I am not the best chap at dealing with such outward displays of emotion, and felt increasingly uncomfortable with a weeping woman in my arms. Being an English aristocrat, I firmly believe that such emotions should be bottled up inside one’s self, until they either explode within you, leading to a full-blown mental breakdown, or letting them gush forth in a torrent of terrible twaddle when pissed out of one’s head. Much more healthy, I am sure you will agree.
Anyway, I unburdened myself of the blubbering beauty, forcing her into the arms of my bemused man-servant, Botter. I dare say Botter was even less equipped to deal with a female in any state, but I had more important things to worry about. A dead body in the kitchen of my old school, for example.
“Do we have any idea who this poor man is?” I asked. “His face is barely recognisable any more.”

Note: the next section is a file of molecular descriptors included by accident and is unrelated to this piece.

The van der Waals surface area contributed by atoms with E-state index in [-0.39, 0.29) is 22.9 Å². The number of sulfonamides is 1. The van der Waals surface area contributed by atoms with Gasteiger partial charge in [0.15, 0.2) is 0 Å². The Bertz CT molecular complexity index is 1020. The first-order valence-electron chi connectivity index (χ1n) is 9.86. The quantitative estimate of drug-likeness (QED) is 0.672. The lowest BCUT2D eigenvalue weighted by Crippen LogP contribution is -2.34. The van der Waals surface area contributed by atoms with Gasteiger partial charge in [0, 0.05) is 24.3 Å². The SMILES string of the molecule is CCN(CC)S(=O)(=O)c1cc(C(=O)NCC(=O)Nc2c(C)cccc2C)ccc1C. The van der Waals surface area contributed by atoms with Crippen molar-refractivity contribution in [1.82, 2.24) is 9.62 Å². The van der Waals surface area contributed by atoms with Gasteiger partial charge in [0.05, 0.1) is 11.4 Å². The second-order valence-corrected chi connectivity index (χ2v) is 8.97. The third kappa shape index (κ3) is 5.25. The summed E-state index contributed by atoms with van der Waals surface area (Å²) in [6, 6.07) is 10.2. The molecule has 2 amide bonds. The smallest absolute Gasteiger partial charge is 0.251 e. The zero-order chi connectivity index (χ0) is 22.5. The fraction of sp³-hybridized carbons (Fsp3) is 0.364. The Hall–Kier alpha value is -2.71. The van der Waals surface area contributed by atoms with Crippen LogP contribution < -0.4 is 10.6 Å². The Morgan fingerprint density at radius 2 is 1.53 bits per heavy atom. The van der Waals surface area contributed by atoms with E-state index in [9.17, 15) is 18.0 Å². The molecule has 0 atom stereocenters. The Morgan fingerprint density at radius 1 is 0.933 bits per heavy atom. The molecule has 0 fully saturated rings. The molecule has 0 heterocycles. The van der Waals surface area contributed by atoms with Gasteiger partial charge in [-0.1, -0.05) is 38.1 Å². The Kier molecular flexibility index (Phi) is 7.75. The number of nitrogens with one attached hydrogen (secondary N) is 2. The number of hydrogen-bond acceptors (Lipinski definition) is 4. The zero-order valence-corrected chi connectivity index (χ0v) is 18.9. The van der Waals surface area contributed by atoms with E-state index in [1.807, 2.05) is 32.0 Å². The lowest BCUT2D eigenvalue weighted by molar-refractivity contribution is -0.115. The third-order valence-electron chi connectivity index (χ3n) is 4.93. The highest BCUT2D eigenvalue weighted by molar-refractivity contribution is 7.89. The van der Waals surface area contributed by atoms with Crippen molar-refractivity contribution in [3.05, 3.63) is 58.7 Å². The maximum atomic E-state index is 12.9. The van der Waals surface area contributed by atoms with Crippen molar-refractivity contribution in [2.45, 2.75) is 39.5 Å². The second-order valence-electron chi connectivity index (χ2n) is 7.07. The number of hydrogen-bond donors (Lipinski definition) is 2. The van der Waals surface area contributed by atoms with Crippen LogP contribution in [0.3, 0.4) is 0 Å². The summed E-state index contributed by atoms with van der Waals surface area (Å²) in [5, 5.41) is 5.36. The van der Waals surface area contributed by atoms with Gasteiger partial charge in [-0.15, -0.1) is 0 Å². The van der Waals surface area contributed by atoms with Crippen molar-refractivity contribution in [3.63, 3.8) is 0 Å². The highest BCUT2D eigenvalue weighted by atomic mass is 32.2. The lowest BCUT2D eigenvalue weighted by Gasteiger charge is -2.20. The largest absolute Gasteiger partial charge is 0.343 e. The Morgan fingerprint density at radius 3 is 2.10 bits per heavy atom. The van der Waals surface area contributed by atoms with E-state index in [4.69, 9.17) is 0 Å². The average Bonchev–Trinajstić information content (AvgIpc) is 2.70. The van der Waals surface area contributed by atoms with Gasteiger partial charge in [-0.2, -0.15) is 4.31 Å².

Inspector Spunkleford, relishing the chance to finally do some detecting, bounded over to the body of the recently deceased, and began frisking the body earnestly – maybe rather too earnestly, in fact.
“Ahem,” I coughed politely, as Spunkleford continued to rummage through the man’s pockets for slightly too long. “Find anything, Spunkleford? Apart from maybe a new-found preference for the same gender?”
“Ah-ha!” Spunkleford beamed, holding aloft a brown leather wallet. “I believe this shall shed some light on the identity of the victim.”
“There is no need to look so smug,” I sniffed. “Just tell us who it is, man!”